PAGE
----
Building International Connections through the Collections

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Many museums begin with a person who has spent their life collecting something they love, which family members may jokingly refer to as “hoarding,” until they come to realize the importance of the treasures. That collection then becomes the basis for a new museum. The Mariners’ Museum and Park is different in that we started as a museum with a park, and then had to search out and build a collection. This process of purchasing objects allowed us to build a reputation for integrity and authenticity, which then built relationships that led to donations.

After receiving our charter in 1930 the Museum began work on the Park, developing the land and creating what is now The Mariners’ Lake. The focus then switched to the Museum building itself and the collection, and we sent out buyers to search for significant and representative objects to tell the story of all maritime history, not just American.   Read more

Marco Polo and the Bank of St. George

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Camogli, Italy with the Basilica di Santa Maria Assunta on the Ligurian coast. (QW 114)

Some of my most interesting research projects begin with something very minor, which leads me down a path that I never expected. This one began with a beautiful watercolor showing Camogli, Italy with a church and part of a castle behind it. That was a quick research project: get the history of the structures that are featured and the name of the body of water. Then I looked up the history of the artist, which is where it all unraveled into several days of research.

The artist is Admiral Bertram Mordaunt Chambers, a British naval official who was the principal port convoy officer of Halifax harbor during the December 6, 1917 explosion. His official reports state that he ate breakfast overlooking the harbor through his large glass windows, and then five minutes after he left the room the glass shattered into tiny shards that tore up the woodwork that had been behind his seat. He is one lucky guy!   Read more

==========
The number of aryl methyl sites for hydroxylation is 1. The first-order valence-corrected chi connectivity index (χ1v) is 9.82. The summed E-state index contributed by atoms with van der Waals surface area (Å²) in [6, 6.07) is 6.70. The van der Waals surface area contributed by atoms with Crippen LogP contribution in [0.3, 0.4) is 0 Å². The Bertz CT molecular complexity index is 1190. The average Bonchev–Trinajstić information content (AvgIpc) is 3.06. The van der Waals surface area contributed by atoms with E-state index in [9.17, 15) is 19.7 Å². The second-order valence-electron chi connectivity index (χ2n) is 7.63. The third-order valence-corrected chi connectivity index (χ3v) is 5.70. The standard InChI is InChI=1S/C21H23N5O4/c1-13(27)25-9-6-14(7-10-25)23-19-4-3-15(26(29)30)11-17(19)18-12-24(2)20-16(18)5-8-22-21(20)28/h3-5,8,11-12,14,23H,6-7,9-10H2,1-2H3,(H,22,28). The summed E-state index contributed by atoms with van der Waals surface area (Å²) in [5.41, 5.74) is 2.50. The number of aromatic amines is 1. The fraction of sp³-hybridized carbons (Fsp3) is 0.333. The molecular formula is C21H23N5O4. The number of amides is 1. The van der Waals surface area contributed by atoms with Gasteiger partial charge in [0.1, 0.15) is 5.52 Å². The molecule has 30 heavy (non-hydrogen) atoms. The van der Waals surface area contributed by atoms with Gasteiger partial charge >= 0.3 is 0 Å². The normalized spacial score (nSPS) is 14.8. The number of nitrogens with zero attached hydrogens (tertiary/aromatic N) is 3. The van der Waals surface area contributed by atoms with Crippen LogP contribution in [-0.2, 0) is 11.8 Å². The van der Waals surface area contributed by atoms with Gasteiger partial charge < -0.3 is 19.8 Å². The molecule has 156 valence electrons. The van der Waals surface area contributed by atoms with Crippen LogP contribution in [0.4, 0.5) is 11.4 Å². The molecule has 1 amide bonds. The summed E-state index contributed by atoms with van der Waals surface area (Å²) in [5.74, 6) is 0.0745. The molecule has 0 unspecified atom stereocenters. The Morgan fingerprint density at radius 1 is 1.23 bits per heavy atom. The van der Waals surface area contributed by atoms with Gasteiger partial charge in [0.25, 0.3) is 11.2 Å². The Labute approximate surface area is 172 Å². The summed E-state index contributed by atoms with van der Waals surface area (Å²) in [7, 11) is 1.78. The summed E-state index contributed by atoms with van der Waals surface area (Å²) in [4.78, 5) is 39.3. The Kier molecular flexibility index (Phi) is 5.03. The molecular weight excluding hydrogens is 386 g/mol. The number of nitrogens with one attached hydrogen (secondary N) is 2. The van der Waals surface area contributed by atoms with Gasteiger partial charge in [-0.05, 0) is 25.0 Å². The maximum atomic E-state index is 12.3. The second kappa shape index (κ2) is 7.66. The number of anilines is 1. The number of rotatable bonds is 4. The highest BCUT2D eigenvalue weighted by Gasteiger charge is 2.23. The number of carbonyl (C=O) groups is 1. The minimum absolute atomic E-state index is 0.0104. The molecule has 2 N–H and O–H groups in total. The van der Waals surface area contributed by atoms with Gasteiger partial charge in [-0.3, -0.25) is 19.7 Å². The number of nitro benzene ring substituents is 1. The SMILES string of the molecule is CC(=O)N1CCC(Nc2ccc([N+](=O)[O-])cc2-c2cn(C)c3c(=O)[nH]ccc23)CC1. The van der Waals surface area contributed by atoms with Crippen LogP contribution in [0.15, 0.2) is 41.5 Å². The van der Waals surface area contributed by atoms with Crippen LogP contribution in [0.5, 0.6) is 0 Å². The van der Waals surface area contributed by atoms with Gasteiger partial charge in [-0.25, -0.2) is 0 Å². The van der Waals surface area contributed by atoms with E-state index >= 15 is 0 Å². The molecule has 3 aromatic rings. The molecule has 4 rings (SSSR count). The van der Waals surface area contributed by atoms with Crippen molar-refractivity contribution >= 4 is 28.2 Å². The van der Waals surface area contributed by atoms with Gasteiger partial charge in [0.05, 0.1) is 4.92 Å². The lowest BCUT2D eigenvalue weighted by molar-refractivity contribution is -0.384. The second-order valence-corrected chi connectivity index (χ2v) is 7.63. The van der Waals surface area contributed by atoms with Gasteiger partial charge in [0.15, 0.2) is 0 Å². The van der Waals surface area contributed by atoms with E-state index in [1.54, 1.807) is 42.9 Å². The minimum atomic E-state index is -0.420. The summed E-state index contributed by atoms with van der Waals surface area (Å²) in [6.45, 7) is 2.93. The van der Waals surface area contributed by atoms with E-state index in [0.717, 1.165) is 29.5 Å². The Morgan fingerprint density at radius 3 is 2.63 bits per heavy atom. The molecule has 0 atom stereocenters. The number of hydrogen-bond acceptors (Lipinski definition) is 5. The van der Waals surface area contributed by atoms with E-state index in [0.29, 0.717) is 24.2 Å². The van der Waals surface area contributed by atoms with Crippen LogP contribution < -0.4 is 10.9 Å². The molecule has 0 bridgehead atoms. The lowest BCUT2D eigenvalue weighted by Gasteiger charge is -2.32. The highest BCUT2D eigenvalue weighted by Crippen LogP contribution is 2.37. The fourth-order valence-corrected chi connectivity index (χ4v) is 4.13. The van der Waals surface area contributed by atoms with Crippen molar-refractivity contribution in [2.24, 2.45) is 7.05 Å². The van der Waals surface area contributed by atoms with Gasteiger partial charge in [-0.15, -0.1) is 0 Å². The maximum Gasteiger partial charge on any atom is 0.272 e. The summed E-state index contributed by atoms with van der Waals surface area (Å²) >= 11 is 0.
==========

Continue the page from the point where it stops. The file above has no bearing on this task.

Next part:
Icebergs, Trials, and Cannonballs Make for an Adventurous Life!

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A photo of the iceberg that may have sank the Titanic.

Oftentimes when we ask a guest what ship are they most interested in learning about, their response is, “The Titanic!” It is definitely a mesmerizing and very romanticized story, but there are numerous ship tragedies with equally dramatic stories. A quick Google search turned up more than 25 ships that sank due to collisions with icebergs, and we have images of at least four additional ships in our collection. And those are just the iceberg tragedies!

One tale of a ship hitting an iceberg is particularly thrilling and made international news, which for the late 1700s is really saying something. HMS Guardian left England in September 1789 heading for Port Jackson, today known as Sydney, Australia.   Read more

Oh, the places we go – a deep dive into an air compressor!

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One of our diving air compressors, this one is from 1942 according to the date stamped on the front.

On my team, Collections Management, we tend to move objects around fairly regularly and always with great care. Most of the collection is fairly small and manageable, or maybe requires an extra set of hands like with our ship models. Some of the heavier objects we keep on dollies or pallets so we can move them more easily. But, we have a sizable portion of the collection that requires heavy machinery like a forklift, which in turn requires teamwork from staff members who are qualified to use it. I can move heavy objects but there is a limit when it comes to anchors, boats, and cannons!

The week before the museum temporarily closed due to COVID-19 (coronavirus), we needed to move several large objects so we could rearrange some of our shelving. I was amazed at how many staff members offered to help! We had people from conservation, exhibit design, buildings and grounds, facilities, and three of our volunteers who all came together. Through their amazing team spirit, we moved everything safely and now have better access to some of the objects to get a better view of them and catalog them more thoroughly. The objects we moved included two diving air compressors, ship’s bells, engineering gauges, a range finder, and a large ship’s wheel.   Read more